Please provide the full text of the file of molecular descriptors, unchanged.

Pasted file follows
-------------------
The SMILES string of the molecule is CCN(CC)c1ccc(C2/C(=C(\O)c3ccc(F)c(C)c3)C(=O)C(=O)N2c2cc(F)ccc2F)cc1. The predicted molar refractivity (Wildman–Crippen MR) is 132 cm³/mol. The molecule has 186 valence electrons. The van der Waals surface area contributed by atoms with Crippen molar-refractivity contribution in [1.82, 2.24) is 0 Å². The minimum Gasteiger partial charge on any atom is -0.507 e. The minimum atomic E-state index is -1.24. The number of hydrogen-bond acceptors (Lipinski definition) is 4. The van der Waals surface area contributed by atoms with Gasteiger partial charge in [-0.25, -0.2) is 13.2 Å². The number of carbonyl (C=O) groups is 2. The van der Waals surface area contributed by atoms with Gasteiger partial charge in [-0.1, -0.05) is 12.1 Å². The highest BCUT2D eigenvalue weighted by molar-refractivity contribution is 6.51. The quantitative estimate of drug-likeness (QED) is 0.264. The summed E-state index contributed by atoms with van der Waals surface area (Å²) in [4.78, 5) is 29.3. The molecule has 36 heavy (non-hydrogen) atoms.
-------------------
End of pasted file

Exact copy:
The SMILES string of the molecule is CCN(CC)c1ccc(C2/C(=C(\O)c3ccc(F)c(C)c3)C(=O)C(=O)N2c2cc(F)ccc2F)cc1. The predicted molar refractivity (Wildman–Crippen MR) is 132 cm³/mol. The molecule has 186 valence electrons. The van der Waals surface area contributed by atoms with Crippen molar-refractivity contribution in [1.82, 2.24) is 0 Å². The minimum Gasteiger partial charge on any atom is -0.507 e. The minimum atomic E-state index is -1.24. The number of hydrogen-bond acceptors (Lipinski definition) is 4. The van der Waals surface area contributed by atoms with Gasteiger partial charge in [-0.25, -0.2) is 13.2 Å². The number of carbonyl (C=O) groups is 2. The van der Waals surface area contributed by atoms with Gasteiger partial charge in [-0.1, -0.05) is 12.1 Å². The highest BCUT2D eigenvalue weighted by molar-refractivity contribution is 6.51. The quantitative estimate of drug-likeness (QED) is 0.264. The summed E-state index contributed by atoms with van der Waals surface area (Å²) in [4.78, 5) is 29.3. The molecule has 36 heavy (non-hydrogen) atoms.